Wednesday, August 29, 2018
2 Peter 3:18 "but grow in the grace and knowledge of our Lord and Savior Jesus Christ. To Him be the glory, both now and to the day of eternity. Amen."
The only good thing that is not "too much of a good thing" is taking the time to think more deeply on God, His nature and His attributes. Such a study of God is what theologians refer to as "Theology Proper" or "The first thing in the study of God", namely, "God Himself". A little while back, I did a series of posts that introduced readers to what is called "the doctrine of Divine Simplicity" (or, DDS). This doctrine has its roots into the earliest days of the church and arises most naturally from considerations of certain Biblical statements and doctrine about the God of revealed scripture.
We began that series by presenting the historic definition of the doctrine, "God is not composed without parts", and spent considerable time expounding upon what is meant by such a statement. We then spent time testing to see if the doctrine could withstand contemporary objections which claim that such a doctrine makes it impossible to talk coherently or clearly about God. Then finally, we took the last few posts of the series to see how compatible the DDS was with the doctrine of the Trinity.
For those readers interested in reviewing the full series on the doctrine of Divine simplicity, simply click on the links below:
The compatibility of the doctrine of Divine simplicity with the doctrine of the Trinity
As mentioned above, we introduced the doctrine of Divine simplicity as that teaching which asserts that God, by His very nature, is not composed of parts. Divine simplicity equates "what God is" in terms of His essence with "how God is" in terms of His existence. This means that, in God, there never was a time where He added any of His attributes. Biblical passages that affirm "God is" something (such as "God is light" 1 John 1:5; "God is love" 1 John 4:8; "God is holy" Isaiah 6:3) alert us to the truth of God's existence and essence being the same.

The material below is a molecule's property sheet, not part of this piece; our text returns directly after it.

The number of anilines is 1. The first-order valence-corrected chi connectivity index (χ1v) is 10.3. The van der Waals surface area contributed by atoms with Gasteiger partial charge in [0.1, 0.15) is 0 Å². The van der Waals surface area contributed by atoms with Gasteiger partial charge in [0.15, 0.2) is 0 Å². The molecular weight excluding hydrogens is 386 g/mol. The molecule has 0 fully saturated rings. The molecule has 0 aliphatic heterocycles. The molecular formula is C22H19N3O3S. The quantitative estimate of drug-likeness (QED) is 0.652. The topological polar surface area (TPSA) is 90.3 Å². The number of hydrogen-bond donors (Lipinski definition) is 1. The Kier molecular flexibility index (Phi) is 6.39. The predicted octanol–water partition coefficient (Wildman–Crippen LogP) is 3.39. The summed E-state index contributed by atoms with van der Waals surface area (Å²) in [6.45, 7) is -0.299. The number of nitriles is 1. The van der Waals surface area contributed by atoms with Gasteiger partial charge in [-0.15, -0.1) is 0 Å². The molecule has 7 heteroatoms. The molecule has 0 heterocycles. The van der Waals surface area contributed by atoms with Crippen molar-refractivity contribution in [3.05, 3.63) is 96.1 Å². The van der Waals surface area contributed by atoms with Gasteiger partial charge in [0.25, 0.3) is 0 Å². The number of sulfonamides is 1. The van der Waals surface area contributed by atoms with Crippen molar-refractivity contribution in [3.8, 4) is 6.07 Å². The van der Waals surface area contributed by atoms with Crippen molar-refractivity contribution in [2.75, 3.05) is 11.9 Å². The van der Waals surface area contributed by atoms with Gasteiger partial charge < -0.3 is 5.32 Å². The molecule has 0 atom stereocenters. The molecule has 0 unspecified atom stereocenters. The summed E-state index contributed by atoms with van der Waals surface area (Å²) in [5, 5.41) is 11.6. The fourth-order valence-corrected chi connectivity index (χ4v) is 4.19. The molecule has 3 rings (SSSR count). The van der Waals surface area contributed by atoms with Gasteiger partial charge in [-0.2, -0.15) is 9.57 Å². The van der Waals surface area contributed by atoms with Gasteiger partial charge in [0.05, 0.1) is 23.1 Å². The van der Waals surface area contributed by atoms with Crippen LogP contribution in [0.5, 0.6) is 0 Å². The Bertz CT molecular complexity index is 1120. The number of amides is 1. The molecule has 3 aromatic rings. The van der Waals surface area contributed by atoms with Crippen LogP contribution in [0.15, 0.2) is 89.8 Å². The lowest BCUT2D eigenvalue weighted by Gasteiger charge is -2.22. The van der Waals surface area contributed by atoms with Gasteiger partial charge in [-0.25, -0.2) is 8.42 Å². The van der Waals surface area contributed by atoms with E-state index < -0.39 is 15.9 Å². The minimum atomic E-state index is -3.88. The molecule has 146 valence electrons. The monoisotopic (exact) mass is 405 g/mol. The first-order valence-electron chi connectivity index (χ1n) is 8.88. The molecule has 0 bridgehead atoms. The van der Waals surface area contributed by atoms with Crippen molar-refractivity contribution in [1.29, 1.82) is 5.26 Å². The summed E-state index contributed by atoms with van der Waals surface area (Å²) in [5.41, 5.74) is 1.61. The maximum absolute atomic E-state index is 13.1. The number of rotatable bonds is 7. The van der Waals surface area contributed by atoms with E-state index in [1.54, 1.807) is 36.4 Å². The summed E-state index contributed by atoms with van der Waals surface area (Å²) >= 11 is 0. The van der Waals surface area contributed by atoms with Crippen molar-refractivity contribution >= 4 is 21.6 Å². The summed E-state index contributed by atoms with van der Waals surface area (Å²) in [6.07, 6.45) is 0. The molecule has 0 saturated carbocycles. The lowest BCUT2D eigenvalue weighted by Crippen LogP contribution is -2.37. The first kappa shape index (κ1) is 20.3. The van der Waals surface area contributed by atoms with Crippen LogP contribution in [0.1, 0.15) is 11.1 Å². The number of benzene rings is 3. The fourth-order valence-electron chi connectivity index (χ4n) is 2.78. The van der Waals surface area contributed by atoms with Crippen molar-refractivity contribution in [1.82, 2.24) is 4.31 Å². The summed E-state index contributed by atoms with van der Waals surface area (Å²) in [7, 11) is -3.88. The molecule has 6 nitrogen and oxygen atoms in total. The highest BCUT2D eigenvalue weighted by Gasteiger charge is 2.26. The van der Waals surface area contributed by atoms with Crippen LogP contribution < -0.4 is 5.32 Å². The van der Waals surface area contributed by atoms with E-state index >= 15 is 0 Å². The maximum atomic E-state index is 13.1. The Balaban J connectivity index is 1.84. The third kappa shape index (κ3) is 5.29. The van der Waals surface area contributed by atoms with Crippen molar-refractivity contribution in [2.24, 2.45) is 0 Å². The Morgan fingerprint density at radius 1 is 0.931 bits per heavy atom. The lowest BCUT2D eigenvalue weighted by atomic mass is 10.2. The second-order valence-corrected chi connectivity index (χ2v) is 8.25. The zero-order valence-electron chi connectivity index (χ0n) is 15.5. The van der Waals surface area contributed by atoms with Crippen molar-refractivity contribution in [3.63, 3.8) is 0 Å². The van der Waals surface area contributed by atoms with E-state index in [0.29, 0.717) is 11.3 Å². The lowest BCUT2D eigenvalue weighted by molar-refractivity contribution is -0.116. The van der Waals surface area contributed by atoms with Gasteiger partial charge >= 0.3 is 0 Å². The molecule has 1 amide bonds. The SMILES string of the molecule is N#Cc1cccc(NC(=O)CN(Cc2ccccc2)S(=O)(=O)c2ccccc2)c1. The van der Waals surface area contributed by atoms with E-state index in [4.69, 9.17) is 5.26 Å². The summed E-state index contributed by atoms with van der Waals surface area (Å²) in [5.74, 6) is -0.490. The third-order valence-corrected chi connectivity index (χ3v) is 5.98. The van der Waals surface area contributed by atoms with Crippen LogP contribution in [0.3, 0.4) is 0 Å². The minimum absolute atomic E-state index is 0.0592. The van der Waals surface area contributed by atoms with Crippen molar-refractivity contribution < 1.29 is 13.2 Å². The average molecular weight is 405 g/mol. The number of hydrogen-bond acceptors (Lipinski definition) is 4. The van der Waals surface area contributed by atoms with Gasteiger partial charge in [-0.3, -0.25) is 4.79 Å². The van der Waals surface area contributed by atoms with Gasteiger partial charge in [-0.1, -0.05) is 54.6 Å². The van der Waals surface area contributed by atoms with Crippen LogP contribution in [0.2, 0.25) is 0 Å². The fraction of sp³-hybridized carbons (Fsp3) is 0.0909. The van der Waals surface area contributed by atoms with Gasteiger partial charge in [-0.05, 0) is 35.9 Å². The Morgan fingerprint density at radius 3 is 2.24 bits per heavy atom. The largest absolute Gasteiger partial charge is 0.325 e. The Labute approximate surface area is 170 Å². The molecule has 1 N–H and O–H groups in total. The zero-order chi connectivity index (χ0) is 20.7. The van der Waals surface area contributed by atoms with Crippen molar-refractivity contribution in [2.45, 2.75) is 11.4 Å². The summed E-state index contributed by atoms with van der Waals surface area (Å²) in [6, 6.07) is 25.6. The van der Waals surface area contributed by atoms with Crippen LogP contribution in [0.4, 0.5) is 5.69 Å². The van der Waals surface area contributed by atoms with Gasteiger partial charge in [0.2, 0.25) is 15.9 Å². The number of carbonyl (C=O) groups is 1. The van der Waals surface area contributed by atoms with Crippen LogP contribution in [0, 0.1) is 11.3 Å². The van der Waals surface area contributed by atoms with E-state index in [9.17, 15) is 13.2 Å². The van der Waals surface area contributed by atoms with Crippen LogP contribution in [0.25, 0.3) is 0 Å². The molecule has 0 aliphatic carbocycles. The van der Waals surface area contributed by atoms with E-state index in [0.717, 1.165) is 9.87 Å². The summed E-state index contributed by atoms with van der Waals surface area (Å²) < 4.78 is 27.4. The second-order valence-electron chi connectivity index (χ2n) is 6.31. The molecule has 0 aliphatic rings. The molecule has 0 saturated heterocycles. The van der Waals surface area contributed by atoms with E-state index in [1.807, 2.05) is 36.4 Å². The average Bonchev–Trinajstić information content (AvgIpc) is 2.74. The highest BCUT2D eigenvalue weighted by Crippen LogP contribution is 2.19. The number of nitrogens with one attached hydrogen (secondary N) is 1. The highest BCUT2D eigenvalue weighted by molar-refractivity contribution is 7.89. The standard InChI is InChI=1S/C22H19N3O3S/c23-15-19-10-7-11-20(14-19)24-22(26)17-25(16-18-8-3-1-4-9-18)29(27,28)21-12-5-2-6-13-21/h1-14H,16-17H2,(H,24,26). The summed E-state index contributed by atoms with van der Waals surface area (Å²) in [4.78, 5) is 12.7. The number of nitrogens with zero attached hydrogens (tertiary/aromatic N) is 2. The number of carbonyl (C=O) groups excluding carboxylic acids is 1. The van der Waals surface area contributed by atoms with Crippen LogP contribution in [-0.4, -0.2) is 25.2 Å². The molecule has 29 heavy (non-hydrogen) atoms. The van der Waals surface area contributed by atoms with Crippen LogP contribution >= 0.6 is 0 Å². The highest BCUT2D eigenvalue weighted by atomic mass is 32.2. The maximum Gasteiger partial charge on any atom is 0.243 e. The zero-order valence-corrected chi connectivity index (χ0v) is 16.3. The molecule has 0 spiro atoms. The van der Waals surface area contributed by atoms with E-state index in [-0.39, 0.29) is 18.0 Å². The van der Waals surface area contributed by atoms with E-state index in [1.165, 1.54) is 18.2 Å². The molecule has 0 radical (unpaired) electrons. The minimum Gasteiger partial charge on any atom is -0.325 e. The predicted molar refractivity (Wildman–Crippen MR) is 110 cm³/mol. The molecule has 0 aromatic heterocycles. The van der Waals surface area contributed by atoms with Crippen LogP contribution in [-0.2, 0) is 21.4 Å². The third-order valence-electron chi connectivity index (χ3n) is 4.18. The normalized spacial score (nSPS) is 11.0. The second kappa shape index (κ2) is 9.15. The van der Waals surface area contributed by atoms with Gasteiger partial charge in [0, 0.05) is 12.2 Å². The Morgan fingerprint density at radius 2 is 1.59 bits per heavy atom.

God's Divine simplicity affirms that God has had all of His perfections from all eternity and thus is equal to all of His perfections. God's properties or qualities do not "compose" God like lego bricks would, say, a "lego man". All other created beings (humans, angels, universes, planets, animals) begin as potentially what they could be and grow to become, in actuality, what they're designed to be.
God, is, in the words of the Medieval theologian Thomas Aquinas, "pure actuality". When Aquinas describes God as "pure actuality", he means that all that God is has always existed in total perfection, from all eternity. Thus, we have in the doctrine of Divine simplicity a way to explain how God is one God.
So then, in understanding "what God is", the doctrine of the Trinity aids us in answering the question: "who is God"?The doctrine of the Trinity, as we explored in the above mentioned series on Divine simplicity, affirms that the three Persons (or hypostases, subsistences) of the Trinity each bear this simple, undivided, eternal nature of deity. As one theologian as aptly expressed the doctrine of the Trinity: "God is 'One God' and 'Three Who's'".